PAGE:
n o i t c a r T SPRING 2014
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COMMUNITY SPIRITUAL GROWTH
WORK THE PLAN
HOW & WHY WE DO GROUPS
FAMILY & MARRIAGE
n o i t c a r T We want to help you find traction in your spiritual life and gain momentum in becoming the person God has called you to be. We are all hard-wired for belonging. Traction is designed to tell the stories of life change that people have experienced because of the relationships they have found at NCC, and it highlights opportunities to connect to community for those of us who still need it.
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Small groups are gatherings that meet regularly – usually weekly – and are designed to provide an opportunity to connect, grow, and serve. Visit theaterchurch.com/groups to find a group that interests you.
How to Join a Small Group
Email the group leader for further details.
We were meant to do life together and we believe that community happens best around shared interests and passions, so we have a variety of groups – from Bible studies and sports groups to service groups and book studies.
Regardless of the type of group, the purpose of each one is to create a place where we can grow to become more like Jesus -- to model His character, ways, and mission to the world.
Jesus came with a mission to reconcile the world to God and restore creation to its intended state, and He charged his followers with continuing that mission. Small groups aren’t meant to be insular communities but rather units of the Church on mission with God, bringing the light and love of Christ to those around them.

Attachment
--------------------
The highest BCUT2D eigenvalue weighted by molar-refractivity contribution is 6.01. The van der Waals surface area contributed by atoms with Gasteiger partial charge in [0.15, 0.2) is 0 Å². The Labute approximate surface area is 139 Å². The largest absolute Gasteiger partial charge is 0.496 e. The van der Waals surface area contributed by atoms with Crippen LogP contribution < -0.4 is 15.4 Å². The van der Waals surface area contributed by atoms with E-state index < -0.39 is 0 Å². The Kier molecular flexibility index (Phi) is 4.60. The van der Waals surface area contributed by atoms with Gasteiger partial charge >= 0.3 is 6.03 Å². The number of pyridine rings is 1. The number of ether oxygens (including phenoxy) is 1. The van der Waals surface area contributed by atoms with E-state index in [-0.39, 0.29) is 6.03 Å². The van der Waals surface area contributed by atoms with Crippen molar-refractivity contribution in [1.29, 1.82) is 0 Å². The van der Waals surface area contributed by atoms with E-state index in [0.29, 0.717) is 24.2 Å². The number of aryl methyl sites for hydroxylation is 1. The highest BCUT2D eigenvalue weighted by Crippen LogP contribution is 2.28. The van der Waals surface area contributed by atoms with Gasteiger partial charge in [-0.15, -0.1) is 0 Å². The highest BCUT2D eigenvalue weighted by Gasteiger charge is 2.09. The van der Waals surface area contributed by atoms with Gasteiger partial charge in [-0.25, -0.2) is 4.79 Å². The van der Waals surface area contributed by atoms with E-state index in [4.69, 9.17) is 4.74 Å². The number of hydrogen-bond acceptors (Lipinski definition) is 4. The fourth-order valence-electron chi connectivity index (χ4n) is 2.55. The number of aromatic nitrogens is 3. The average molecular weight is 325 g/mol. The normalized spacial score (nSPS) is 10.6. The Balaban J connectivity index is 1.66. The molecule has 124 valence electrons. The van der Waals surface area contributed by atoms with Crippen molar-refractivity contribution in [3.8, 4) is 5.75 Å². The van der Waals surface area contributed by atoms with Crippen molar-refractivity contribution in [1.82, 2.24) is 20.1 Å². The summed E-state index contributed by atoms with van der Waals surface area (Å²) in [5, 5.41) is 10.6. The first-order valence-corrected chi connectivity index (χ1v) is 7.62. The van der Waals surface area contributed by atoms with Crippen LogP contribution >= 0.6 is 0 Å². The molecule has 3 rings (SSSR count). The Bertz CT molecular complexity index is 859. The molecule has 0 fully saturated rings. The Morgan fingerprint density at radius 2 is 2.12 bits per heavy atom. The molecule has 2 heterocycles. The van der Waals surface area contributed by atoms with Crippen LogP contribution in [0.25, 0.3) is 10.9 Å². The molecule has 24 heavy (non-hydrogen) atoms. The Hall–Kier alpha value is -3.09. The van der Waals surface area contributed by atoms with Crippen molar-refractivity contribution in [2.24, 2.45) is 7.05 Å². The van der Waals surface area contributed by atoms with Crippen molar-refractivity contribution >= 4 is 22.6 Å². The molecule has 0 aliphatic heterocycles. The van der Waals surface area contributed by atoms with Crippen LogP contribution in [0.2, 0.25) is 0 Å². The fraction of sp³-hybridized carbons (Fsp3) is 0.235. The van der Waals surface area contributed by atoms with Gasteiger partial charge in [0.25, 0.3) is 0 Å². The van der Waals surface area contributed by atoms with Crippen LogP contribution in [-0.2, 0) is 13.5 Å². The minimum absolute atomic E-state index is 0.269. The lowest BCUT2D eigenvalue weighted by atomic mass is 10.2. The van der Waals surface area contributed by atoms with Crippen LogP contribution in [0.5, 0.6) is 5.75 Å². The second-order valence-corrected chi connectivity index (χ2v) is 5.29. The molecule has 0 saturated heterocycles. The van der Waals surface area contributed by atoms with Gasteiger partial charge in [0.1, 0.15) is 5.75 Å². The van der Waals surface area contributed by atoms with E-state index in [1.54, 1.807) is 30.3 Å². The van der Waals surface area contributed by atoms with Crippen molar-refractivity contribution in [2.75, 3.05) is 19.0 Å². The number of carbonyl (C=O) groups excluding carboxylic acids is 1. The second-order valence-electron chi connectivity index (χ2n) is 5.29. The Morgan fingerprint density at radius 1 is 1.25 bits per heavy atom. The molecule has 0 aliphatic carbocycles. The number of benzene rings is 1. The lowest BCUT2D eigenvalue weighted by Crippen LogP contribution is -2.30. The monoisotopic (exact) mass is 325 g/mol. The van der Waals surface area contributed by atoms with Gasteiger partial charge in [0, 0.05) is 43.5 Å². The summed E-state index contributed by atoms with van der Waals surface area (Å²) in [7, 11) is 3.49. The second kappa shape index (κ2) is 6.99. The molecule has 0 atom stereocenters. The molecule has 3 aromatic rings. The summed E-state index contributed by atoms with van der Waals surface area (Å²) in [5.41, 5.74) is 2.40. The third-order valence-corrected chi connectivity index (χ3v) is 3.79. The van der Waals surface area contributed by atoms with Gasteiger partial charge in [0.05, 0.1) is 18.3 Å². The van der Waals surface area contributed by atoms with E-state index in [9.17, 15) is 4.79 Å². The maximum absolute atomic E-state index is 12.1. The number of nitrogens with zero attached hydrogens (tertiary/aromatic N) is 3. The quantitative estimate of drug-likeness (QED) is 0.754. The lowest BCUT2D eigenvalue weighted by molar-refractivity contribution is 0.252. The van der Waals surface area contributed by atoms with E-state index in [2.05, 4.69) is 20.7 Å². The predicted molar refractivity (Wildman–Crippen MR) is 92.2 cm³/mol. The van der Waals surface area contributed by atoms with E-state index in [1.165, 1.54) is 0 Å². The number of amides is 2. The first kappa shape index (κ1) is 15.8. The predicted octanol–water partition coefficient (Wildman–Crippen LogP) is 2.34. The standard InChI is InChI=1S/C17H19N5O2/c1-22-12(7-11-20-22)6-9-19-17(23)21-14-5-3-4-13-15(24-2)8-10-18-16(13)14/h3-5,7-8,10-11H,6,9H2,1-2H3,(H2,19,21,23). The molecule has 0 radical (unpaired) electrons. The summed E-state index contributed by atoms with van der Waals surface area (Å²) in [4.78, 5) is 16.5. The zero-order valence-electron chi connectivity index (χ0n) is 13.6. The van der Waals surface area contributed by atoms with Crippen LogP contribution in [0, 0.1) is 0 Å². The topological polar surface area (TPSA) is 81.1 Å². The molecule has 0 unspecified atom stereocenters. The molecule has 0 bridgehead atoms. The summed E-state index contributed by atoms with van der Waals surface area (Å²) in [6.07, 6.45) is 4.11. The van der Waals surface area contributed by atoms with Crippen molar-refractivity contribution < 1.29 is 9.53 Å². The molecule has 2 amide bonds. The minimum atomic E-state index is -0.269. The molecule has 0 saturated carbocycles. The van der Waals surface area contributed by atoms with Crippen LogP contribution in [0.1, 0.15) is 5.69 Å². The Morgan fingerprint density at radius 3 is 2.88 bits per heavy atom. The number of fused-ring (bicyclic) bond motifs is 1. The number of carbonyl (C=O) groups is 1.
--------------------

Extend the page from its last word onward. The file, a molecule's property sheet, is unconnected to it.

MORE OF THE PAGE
Have questions about groups?
Contact your Small Group Director:
BALLSTON Sharon Simon firstname.lastname@example.org
Will Johnston email@example.com
Robert Ashley firstname.lastname@example.org
Maegan Hawley email@example.com
Joshua Symonette firstname.lastname@example.org
Emily Hendrickson email@example.com
Jared & Jessica Johnson firstname.lastname@example.org
Where Do I Start? IF YOU ARE
ASKING QUESTIONS ABOUT CHRISTIANITY
FRESHMEN OF THE CITY
NEW TO DC
WRESTLING WITH HURTS, HABITS, OR HANG-UPS
CELEBRATE RECOVERY FALLING FORWARD THE STORY THEOLOGY 101 NT SURVEY BIBLE STUDY GROUPS
WANTING TO DIG INTO THE BIBLE
ACT LIKE JESUS HER VOICE COUPLES GROUPS INTEREST GROUPS
LOOKING FOR LIFE-GIVING COMMUNITY
LIVING OUT YOUR FAITH IN THE WORKPLACE
WORK & FAITH AONE:EIGHT MISSIONS TEAMS SECOND SATURDAY SERVE WEEKEND MINISTRIES
WANTING TO SERVE
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Mark Batterson Mark is the co-founder & Lead Pastor of NCC, NY Times bestselling author of The Circle Maker and lives on Capitol Hill with his wife, Lora, and their three kids.
Work the plan.
hose three words have become a mantra that Lora and I have repeated a lot lately. Whether it’s managing your time, your money, or your marriage, you need to get a plan. Then you need to work the plan. Why? Because failing to plan is planning to fail. In the words of Stephen Covey, “Anything less than a conscious commitment to the important is an unconscious commitment to the unimportant.”